BOSTON – For so many of the Atlanta Hawks, the TD Banknorth Garden, and all that the arena represented, brought back many memories Wednesday, most of them humbling, a few even humiliating.
Maybe the luckiest Hawk was Josh Smith, who was hurt and didn't make the trip to play in the mid-November epic, thus denying the compassionate and empathetic fans of Boston the pleasure of reminding him how horribly his Stepford twin performed here last spring. (The fans did have their way with Mike Bibby instead. He was the one who called them "bandwagon fans" last spring.)
But, as they say, that was then – and this is now. Atlanta's fortunes in Boston did not change in the Hawks' first visit to the city in the 2008-09 season. They still lost 103-102, thus ending their remarkable six-game winning streak to open the season.
But if the Garden was the Hawks' charnel house last spring – and lopsided defeats by margins of 23, 19, 25 and 34 points would seem to indicate it was – the Hawks' play on Wednesday night showed they appear to be warming to the place. The Celtics needed a tough fall-away by Paul Pierce over Al Horford with a half-second left to win the game.
Atlanta had a 16-point lead in the second quarter (which says as much about the current play of the Celtics as it does about Atlanta). The Hawks had a one-point lead after three quarters. They were in a tie situation in the final 30 seconds and took a one-point lead with 7.4 seconds left. They were there every step of the way, a sign that things have, indeed, changed.
"We're playing together,'' Bibby said. "When I first came here, it wasn't like that."
Doc Rivers, the Celtics' coach, agreed. "They play hard and they play together," he said. "Usually, young teams just play hard and not together because each guy wants to do it all by himself. Their effort is amazing."
At first glance, these Hawks don't look a whole lot different than the callow cabal of 2007-08, which, lest we forget, won only 37 games. True, they lost valuable reserve Josh Childress, whose quirky game, boundless energy and hustle are now on display in Greece. But two peripatetic vets signed on, Flip Murray (sixth team in seven seasons) and Maurice Evans (sixth team in six seasons) to help steady things. More to the point, the returning players showed coach Mike Woodson that they had not just earned a playoff check last spring. They also learned a valuable lesson from their losses in Boston.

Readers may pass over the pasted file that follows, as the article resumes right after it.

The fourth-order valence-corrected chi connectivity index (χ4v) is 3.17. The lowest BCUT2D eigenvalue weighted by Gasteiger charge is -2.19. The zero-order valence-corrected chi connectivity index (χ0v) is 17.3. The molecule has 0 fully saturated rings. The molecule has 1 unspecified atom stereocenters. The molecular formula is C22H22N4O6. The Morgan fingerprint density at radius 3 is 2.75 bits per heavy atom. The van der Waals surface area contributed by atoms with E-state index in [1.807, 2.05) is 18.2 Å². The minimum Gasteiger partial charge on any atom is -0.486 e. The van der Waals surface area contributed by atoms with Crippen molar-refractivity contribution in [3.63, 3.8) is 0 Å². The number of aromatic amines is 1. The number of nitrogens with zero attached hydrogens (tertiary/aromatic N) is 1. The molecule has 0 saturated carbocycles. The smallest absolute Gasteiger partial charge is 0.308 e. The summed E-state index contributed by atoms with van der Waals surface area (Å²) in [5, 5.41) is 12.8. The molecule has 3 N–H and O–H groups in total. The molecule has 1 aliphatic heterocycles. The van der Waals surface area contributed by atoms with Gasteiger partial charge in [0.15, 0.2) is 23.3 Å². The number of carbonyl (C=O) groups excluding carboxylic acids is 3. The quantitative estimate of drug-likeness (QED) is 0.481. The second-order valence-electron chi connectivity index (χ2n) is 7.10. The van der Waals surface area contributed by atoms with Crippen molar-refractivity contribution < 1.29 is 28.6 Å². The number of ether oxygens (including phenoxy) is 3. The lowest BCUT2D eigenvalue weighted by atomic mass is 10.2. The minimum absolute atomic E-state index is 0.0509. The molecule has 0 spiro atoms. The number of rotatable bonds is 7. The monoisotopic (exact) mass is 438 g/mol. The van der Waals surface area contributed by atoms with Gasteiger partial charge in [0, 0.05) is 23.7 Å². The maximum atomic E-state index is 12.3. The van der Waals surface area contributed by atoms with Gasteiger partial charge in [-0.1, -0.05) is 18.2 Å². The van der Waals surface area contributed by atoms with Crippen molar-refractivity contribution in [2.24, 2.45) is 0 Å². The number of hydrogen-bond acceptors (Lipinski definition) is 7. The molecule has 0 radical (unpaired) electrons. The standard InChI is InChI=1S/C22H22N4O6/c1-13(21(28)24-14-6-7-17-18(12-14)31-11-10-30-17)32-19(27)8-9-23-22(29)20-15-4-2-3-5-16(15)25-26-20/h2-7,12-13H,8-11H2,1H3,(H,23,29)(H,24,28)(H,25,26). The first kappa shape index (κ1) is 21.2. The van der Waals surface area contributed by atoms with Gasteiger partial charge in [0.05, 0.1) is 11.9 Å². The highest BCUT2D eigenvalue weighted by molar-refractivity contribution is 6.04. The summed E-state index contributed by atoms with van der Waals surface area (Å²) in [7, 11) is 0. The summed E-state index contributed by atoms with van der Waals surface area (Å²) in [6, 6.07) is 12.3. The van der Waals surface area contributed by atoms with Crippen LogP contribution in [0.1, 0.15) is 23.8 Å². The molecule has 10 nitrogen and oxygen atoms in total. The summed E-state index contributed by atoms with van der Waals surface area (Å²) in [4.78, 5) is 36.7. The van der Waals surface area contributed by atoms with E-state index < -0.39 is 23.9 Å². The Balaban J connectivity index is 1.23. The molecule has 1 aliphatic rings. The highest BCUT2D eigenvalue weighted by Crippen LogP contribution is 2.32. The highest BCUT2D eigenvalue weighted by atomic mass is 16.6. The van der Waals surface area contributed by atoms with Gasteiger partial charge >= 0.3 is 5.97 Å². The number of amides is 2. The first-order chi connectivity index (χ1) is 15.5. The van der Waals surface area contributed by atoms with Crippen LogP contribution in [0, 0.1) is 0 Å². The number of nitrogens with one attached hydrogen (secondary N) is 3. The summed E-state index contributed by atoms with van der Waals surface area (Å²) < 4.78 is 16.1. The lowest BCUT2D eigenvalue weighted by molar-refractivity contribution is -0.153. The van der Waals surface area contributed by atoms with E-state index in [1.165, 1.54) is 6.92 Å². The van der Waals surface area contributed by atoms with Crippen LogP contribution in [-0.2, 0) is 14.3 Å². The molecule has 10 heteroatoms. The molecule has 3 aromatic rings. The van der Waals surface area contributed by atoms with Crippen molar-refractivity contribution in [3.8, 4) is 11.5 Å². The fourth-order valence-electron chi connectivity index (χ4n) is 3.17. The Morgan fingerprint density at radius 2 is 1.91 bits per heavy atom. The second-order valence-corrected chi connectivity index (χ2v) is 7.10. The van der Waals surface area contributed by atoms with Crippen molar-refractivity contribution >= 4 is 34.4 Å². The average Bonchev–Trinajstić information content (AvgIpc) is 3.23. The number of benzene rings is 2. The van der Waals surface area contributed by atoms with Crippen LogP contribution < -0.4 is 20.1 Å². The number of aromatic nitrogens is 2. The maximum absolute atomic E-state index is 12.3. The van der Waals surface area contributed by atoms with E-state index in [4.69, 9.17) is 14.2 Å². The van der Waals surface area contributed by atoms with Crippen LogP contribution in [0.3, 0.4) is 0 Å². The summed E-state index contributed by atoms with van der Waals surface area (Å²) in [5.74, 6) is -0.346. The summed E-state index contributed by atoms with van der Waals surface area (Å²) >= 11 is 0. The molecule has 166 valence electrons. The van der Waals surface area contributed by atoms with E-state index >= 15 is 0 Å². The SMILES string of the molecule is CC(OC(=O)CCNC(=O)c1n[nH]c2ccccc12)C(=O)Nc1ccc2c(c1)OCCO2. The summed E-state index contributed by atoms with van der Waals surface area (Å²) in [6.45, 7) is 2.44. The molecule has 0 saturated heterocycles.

"It all goes back to that series. The Celtics forced us to have to defend because if we didn't, we wouldn't have won three games in Atlanta,'' Woodson said. "They forced us to play the way that they played – and it became a competitive series."
Well, it was a competitive three games in Philips Arena. And Delta Air Lines got some unexpected extra business. But the games in Boston were competitive in the same way that the John McCain campaign was competitive in the District of Columbia.
The Hawks were the classic Young Team that preferred the comforts of home. Smith shot 27.7 percent in Boston – and 53.6 percent in Atlanta. Bibby shot 25 percent in Boston – and 40.5 percent in Atlanta. They were two different teams in two different cities, and simple math determined that they'd lose that battle.
However, the way the Celtics won gave the Hawks something to strive for as they came back for a new season. Woodson saw it right away. This most definitely was not the same group of guys he'd seen last fall. Or last spring.